U.S. Cities That Have This Experience More Flu Deaths Every Year
Here's why some places see more flu deaths, according to West Virginia University researchers.
Earlier this week, Anthony Fauci, MD, director of the National Institute of Allergy and Infectious Diseases (NIAID), made headlines when he said "it would be very hard to see how football is able to be played this fall," dashing the hopes of NFL fans everywhere. But it's not only the players that he's concerned about—it's the fans, too. Now, Brad Humphreys, PhD, a professor of economics at West Virginia University, has another reason to hit pause on the return of professional sports. His latest research proves that U.S. cities with professional sports teams see an increase in seasonal flu deaths.
Humphreys and Jane Ruseski, PhD, associate professor of economics at WVU, analyzed flu mortality data from the Centers for Disease Control and Prevention (CDC) between 1962 to 2016. They found that flu deaths increased by between 5 and 24 percent during the NFL, NBA, NHL, and MLB seasons, with the largest increase being during NHL season.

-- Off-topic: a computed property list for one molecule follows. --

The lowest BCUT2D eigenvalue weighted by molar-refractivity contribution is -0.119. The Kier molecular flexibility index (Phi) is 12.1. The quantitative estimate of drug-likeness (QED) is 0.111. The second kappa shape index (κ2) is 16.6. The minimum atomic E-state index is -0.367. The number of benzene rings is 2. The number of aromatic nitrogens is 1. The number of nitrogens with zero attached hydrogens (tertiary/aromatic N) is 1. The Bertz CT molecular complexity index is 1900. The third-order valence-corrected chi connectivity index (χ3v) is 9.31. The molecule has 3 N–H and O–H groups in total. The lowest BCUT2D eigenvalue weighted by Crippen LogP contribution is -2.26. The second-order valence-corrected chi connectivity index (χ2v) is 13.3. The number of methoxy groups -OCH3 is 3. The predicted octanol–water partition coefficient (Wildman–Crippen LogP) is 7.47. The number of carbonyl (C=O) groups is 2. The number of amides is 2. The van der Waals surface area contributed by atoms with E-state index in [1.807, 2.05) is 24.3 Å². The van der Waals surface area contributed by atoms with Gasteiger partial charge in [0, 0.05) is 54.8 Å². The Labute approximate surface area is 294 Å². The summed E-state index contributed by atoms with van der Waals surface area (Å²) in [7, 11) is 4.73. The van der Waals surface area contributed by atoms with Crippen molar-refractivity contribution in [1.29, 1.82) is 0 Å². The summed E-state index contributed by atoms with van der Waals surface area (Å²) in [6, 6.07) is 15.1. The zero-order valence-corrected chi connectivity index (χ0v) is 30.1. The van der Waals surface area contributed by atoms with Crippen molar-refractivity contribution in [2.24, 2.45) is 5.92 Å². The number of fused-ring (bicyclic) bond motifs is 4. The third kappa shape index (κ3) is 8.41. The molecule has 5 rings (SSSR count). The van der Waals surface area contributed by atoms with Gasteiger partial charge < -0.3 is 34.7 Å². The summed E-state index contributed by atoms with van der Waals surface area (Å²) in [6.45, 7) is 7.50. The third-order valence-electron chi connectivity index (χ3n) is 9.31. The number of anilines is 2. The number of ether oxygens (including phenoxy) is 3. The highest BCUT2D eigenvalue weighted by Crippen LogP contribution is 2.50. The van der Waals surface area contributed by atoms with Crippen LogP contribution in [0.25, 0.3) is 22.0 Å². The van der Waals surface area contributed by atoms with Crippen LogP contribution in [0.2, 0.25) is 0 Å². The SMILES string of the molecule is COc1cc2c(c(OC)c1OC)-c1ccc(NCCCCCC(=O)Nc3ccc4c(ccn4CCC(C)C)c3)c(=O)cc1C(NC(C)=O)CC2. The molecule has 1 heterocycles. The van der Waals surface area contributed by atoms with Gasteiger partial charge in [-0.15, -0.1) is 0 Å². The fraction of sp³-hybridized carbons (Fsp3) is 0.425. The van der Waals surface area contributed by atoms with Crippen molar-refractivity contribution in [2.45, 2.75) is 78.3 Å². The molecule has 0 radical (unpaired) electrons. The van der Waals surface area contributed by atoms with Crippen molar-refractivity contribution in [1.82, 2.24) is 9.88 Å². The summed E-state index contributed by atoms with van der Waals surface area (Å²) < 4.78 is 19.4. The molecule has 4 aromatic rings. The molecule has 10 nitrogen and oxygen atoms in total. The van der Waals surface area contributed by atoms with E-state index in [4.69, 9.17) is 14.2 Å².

The researchers looked at what happened with flu death rates when a city got a new professional sports team compared to cities that didn't. "As it turned out, after a new professional sports team came into a city, that flu season and every flu season afterward had more people dying of the flu," Humphreys said in a statement.
The report also showed a decline in flu deaths in U.S. cities during season stoppages, like during the 2011 NBA lockout and the 1982 NFL strike.
As the potentially deadly COVID-19 contagion continues to spread throughout the nation, this data could hint that the coronavirus could see a further jump should fans return to stadiums. "Opening pro sports games to fans is probably a terrible idea, in terms of public health," said Humphreys. "You're right on top of people and everybody's yelling, screaming, high-fiving and hugging. And you've got people eating and drinking. You could be putting the virus right into your mouth. The bottom line is we need to be very careful if we're considering opening up games to the fans."
One of the things we know about the COVID-19 pandemic is that being in a crowded and poorly ventilated indoor environment—like arenas that host sporting events—are among the most dangerous. Also, the release of aerosolized droplets from yelling, chanting, or singing, which many fans do during a big game, significantly increases the risk of spread.
"It isn't one or two people dying. This is closer to 30 or 40 additional flu deaths over the course of flu season. When you blow it up to a virus that's more fatal like COVID-19, we could be talking about hundreds of additional deaths because of these games," Humphreys added. And for more on places that pose danger, check out These Will Be the Last Places to Reopen After the Coronavirus.